Humanity has industriously worked glorious transformation on the Earth, the equal of the End Permian and the End Cretaceous, perhaps even the Great Oxidization Event. It’s an achievement in which to take pride, save for the pesky detail that humanity itself is among the species being quickly ushered towards mass extinction by pollution and radiation-induced infertility. Personal doom can be such a downer on an otherwise momentous occasion.
Fortuitously for the Sumner clan, not only are they largely indifferent to the fate of people with the poor taste not to be Sumners, and not only are their vast Shenandoah Valley holdings an ideal redoubt in which to wait out the collapse of civilization, their great wealth has provided them with the means to circumvent infertility and thus extinction: cloning. A succession of perfect genetic replicas will ensure the Sumner legacy survives. Or so it appears, before certain previously undocumented features inherent in cloning manifest…
All My Sins Remembered by Joe Haldeman (1977)
The TBII serves the Confederación’s best interests, as defined by the TBII. To this end the TBII is always searching for promising recruits. Fit, bright Otto McGavin would be perfect, if only the Anglo-Buddhist were not an idealistic pacifist adamantly opposed to the ethical compromises the TBII believes are necessary to protect the Confederación. If asked, McGavin would refuse the roles of spy, thief, and assassin in the name of the greater good. Happily for the Confederación, the TBII isn’t asking.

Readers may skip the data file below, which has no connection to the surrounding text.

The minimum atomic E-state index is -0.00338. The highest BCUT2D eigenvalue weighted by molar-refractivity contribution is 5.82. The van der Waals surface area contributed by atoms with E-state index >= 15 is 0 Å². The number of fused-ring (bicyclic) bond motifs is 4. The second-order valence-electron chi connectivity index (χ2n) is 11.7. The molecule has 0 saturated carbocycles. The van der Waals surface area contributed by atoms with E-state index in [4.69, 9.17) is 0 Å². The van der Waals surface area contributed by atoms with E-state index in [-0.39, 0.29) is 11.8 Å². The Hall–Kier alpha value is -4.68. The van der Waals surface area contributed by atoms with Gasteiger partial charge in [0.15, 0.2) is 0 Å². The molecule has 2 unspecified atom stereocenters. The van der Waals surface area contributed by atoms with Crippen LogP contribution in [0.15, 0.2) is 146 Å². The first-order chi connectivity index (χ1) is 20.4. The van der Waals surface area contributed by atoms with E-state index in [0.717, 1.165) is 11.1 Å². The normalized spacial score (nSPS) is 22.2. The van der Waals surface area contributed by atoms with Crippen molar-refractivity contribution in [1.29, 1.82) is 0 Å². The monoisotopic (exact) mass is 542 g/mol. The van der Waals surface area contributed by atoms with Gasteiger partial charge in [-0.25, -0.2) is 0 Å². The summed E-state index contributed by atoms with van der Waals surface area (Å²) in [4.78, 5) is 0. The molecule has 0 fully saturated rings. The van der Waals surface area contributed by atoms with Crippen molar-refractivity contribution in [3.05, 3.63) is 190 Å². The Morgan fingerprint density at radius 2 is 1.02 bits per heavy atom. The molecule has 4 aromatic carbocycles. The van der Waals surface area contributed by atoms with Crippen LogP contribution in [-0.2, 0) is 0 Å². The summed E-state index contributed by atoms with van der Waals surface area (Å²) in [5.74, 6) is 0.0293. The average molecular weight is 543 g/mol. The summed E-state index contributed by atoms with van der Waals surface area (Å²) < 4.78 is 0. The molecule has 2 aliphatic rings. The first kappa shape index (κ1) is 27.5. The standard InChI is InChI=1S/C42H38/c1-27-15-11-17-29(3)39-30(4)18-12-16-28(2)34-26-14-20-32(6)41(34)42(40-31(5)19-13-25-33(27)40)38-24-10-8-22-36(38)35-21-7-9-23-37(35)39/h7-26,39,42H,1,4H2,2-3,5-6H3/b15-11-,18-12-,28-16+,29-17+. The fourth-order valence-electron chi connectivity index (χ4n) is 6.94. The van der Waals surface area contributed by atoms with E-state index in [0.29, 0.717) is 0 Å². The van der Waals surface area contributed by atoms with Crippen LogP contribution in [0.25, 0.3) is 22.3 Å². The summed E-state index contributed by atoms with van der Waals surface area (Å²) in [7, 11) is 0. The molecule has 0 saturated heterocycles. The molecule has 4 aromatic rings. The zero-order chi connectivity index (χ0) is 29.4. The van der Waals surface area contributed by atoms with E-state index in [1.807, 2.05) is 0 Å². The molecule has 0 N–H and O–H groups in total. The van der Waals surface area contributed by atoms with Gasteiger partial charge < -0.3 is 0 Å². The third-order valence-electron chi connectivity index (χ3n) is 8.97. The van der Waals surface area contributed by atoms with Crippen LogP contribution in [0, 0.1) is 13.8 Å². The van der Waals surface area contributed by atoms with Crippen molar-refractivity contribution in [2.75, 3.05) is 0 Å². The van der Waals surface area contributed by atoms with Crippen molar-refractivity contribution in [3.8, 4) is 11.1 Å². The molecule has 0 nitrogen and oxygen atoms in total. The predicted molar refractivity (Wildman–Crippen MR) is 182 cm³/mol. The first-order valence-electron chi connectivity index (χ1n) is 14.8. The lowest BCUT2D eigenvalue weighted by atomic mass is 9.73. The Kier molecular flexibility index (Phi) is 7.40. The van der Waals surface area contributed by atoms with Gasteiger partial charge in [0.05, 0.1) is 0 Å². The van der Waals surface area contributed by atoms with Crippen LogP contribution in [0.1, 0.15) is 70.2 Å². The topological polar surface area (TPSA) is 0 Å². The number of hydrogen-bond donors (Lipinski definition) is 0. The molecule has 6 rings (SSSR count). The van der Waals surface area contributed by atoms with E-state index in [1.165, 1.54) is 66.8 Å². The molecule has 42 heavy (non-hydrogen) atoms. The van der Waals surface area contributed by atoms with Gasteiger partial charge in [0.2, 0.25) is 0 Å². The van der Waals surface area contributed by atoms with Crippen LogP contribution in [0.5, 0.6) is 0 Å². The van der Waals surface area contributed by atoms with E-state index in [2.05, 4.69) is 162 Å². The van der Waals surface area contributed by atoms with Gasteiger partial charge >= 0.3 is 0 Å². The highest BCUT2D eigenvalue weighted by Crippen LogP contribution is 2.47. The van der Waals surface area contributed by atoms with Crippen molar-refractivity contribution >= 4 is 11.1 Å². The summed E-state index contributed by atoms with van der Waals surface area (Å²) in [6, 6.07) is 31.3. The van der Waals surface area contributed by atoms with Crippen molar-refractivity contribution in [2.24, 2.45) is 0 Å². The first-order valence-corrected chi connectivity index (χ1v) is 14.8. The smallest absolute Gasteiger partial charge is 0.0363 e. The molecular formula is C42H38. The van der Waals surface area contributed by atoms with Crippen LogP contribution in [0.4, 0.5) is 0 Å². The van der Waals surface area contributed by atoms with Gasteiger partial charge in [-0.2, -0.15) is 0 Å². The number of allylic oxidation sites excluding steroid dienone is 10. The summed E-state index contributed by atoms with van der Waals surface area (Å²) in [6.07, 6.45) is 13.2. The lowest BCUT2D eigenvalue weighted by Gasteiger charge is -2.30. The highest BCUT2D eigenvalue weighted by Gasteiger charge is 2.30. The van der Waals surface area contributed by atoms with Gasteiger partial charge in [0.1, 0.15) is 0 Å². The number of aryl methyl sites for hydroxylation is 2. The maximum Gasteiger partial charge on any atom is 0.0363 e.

If one’s chosen tool is unsuitable for the task at hand, reforge the tool. McGavin’s fundamental personality is contrary to needs. Therefore, TBII applies conditioning and hypnosis to scour away McGavin’s inconvenient ethics, transforming him into the deadly, ruthless agent the TBII requires. And if there’s some tiny sliver of McGavin still aware as his brainwashed body is dispatched on bizarre, dangerous missions? There’s always another conditioning session waiting for McGavin at the end of the assignment.
The Screwfly Solution by James Tiptree, Jr. (1977)
Earth is promising real estate, save for the minor detail that it is overrun by humans who insist on claiming the planet as their own. A hypothetical galactic real estate agent might pale at the cost of removing humanity militarily. Humans are, after all, as heavily armed as they are numerous. Obliterating humans directly could be expensive and might do untold damage to the environment.
There is no need for direct measures. Among humans’ many fundamental characteristics: a tension between men and women. Amplifying ongoing low-level hostility into homicidal fury could be as easy as a minor tweak in brain chemistry. No doubt even as they turned on human women, human men would tell themselves some convincing lie explaining why mass murder was necessary. Then, all our hypothetical aliens need do is wait for human nature to solve the problem of humanity.
These are, of course, only the tip of a very large iceberg. No doubt many of you have your own bleak favourites from this era. Feel free to name them in the comments.
In the words of Wikipedia editor TexasAndroid, prolific book reviewer and perennial Darwin Award nominee James Davis Nicoll is of “questionable notability.” His work has appeared in Publishers Weekly and Romantic Times as well as on his own websites, James Nicoll Reviews and the Aurora finalist Young People Read Old SFF (where he is assisted by editor Karen Lofstrom and web person Adrienne L. Travis). He is a four-time finalist for the Best Fan Writer Hugo Award and is surprisingly flammable.